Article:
Then came the time to face the even bigger bad wolf: Mumbai. But I instantly fell in love with this wolf; well girls always have a thing for bad boys! The freedom and independence was larger than life here, I was living on my own, and didn’t hold myself back. A very important part of this experience was to interact with guys on a daily basis, I would admit that it was weird to talk to guys and see them all the time in campus where I did my post-graduation. But this also was the time when I was left to fend for myself, without any hostels and deadlines, and to be honest I didn’t miss it at all.
Mumbai is considered to be much safer than Delhi, and I completely second that statement; even after the horrendous crime that took on 22nd August 2013. Mumbai is still the city where girls can travel in taxis and auto rickshaws in the middle of the night, in public buses without getting groped, go to pubs, restaurants and have a nice time with friends, can wear anything they want and not be hassled, with the right precautions and attitude. Why do I say that? Well it is a given fact that women in this country or anywhere else are treated or looked at like sexual objects, and not human beings. So when you are a sheep in a wolf’s territory you need to be cautious and astute to live a life with fewer experiences that can leave a big nasty scar.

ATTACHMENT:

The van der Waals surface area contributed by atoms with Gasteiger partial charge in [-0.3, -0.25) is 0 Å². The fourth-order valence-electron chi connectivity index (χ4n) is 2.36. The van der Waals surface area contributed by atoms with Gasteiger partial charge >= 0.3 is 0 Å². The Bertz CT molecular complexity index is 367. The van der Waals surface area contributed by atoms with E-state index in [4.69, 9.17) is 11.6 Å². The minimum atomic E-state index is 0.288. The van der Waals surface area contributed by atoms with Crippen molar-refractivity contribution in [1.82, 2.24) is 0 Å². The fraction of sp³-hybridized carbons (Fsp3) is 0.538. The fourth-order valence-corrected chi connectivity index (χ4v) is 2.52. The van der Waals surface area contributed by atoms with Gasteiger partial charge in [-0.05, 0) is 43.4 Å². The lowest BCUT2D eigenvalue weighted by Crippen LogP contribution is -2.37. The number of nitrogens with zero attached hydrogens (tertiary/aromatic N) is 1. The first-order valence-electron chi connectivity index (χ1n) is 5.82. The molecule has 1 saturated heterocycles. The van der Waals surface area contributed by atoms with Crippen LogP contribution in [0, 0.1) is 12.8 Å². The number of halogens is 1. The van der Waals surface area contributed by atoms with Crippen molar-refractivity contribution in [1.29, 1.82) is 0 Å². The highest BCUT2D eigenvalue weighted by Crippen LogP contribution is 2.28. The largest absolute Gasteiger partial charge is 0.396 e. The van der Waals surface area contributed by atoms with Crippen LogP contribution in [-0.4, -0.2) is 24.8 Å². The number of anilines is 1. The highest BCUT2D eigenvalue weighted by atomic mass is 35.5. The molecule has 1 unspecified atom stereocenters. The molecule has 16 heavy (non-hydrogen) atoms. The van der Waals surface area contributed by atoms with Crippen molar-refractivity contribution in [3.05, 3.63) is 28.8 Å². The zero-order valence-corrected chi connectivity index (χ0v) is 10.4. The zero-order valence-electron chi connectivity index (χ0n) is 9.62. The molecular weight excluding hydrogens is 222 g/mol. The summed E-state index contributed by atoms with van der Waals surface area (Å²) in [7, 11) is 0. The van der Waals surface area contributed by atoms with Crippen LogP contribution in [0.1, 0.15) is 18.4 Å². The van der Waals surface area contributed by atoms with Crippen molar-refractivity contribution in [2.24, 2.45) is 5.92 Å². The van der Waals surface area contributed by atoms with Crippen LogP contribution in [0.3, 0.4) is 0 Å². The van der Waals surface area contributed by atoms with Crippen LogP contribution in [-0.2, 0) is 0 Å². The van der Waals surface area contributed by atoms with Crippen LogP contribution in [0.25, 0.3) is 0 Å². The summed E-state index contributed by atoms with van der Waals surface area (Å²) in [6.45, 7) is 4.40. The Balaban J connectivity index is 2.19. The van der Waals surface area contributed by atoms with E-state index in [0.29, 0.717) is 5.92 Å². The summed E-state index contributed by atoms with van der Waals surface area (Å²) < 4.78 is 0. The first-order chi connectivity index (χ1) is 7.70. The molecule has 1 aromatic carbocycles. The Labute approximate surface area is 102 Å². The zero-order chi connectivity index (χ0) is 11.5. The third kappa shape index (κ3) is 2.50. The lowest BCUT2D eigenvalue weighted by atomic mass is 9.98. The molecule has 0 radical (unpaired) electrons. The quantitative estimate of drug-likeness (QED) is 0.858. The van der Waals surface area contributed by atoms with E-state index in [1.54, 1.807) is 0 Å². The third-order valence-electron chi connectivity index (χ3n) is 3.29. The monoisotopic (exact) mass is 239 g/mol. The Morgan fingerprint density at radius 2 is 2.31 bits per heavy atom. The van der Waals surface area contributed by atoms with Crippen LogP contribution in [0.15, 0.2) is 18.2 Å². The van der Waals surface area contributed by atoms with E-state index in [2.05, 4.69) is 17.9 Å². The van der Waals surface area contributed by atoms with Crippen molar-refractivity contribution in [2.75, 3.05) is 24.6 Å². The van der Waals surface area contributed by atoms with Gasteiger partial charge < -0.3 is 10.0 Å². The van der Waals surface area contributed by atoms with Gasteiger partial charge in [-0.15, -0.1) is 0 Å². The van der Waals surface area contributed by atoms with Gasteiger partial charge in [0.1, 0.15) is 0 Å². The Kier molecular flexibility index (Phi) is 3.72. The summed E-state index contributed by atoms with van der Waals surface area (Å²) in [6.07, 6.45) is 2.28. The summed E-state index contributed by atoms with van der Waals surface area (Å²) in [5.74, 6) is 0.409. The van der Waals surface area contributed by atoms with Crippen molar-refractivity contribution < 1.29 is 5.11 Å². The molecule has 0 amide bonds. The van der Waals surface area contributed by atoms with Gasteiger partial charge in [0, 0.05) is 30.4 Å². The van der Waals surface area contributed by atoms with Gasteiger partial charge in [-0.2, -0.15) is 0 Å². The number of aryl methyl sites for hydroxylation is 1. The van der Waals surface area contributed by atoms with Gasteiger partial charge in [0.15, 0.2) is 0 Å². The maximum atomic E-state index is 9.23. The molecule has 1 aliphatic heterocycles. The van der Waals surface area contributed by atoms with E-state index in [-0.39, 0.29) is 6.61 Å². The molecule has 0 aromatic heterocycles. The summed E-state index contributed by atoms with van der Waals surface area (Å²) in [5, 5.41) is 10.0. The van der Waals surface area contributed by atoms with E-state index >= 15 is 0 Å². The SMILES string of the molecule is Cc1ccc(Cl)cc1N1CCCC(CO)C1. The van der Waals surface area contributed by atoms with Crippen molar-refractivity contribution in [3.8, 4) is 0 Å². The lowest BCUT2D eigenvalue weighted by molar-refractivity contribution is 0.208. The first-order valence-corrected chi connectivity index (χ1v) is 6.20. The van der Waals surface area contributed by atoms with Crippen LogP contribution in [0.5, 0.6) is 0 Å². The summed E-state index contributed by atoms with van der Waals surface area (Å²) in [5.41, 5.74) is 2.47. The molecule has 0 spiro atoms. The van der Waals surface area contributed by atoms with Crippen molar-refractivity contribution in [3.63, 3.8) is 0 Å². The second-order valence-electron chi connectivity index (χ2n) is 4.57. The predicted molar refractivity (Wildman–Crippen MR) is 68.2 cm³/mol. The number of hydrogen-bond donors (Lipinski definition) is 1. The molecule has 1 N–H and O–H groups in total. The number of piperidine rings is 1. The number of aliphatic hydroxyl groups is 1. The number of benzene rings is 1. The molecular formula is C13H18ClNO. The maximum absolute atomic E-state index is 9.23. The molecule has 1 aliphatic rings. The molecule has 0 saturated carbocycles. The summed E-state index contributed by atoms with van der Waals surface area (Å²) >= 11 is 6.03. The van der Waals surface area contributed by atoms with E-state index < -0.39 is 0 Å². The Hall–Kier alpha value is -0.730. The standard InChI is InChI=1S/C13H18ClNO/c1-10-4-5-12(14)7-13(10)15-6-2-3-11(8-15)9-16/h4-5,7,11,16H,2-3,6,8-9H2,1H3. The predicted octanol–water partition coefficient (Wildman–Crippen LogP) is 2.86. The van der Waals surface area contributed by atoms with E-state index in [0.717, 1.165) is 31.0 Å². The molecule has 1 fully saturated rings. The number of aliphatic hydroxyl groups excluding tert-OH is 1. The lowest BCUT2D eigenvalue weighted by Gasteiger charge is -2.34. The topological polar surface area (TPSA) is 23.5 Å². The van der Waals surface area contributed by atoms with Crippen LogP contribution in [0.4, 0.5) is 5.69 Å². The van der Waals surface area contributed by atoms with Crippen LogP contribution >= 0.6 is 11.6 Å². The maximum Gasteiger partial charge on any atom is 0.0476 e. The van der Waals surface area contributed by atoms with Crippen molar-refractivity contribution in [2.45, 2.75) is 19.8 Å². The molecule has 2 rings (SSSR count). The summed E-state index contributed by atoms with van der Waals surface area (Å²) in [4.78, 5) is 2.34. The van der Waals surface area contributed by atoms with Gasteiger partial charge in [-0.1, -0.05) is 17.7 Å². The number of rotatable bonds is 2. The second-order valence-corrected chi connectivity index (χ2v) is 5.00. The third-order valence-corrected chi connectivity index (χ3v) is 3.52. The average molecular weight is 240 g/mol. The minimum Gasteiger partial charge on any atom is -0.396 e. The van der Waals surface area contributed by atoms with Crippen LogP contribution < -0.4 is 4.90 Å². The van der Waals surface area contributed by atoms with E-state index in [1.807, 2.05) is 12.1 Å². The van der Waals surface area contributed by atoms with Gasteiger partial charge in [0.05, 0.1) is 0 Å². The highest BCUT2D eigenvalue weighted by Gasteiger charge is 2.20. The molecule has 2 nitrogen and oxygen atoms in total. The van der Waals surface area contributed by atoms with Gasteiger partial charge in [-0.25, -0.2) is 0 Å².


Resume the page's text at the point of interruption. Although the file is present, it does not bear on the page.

The first time I faced sexual harassment in the city was in a small cloth shop, when the tailor with the excuse of taking measurements was trying to feel my private parts. When I realised what was happening, I pushed him away, shouted curse words at him and ran out of the store. This thing made me furious and I began to look for policemen near the area so that I could go and complain, but in vain. When I cooled down and began to think about it I started replaying the incident again and again with different endings, like punching him, breaking his hand with which he assaulted me, to beating him till he drops dead, it felt like I didn’t do enough to protect myself. But that incident was turning point for me, now I do not spare anyone who even stares at me for few seconds, I look right back at him with the most angry face I can make and ask him ‘ what’s your problem?’. I don’t know if it is the right thing to do, I don’t know if it really works and makes the person embarrassed, I don’t know if by doing this I am actually protecting myself, but to be honest this is the only thing that can protect me, because its only me that can protect me, and the past incidents of sexual assault (the Delhi and Mumbai gang-rape cases) prove that.
The first thing that every woman in India should understand is what constitutes sexual harassment: we still use words like ‘eve teasing’ which do not sound serious at all and that’s why most of the incidents of sexual harassment come under this category and are dismissed. Our great old Bollywood is no less in instigating ideas of women as sexual objects. The obsession with fair skin in our country is a gift from Bollywood, and that has led to extreme inconvenience and discomfort to tourists in India.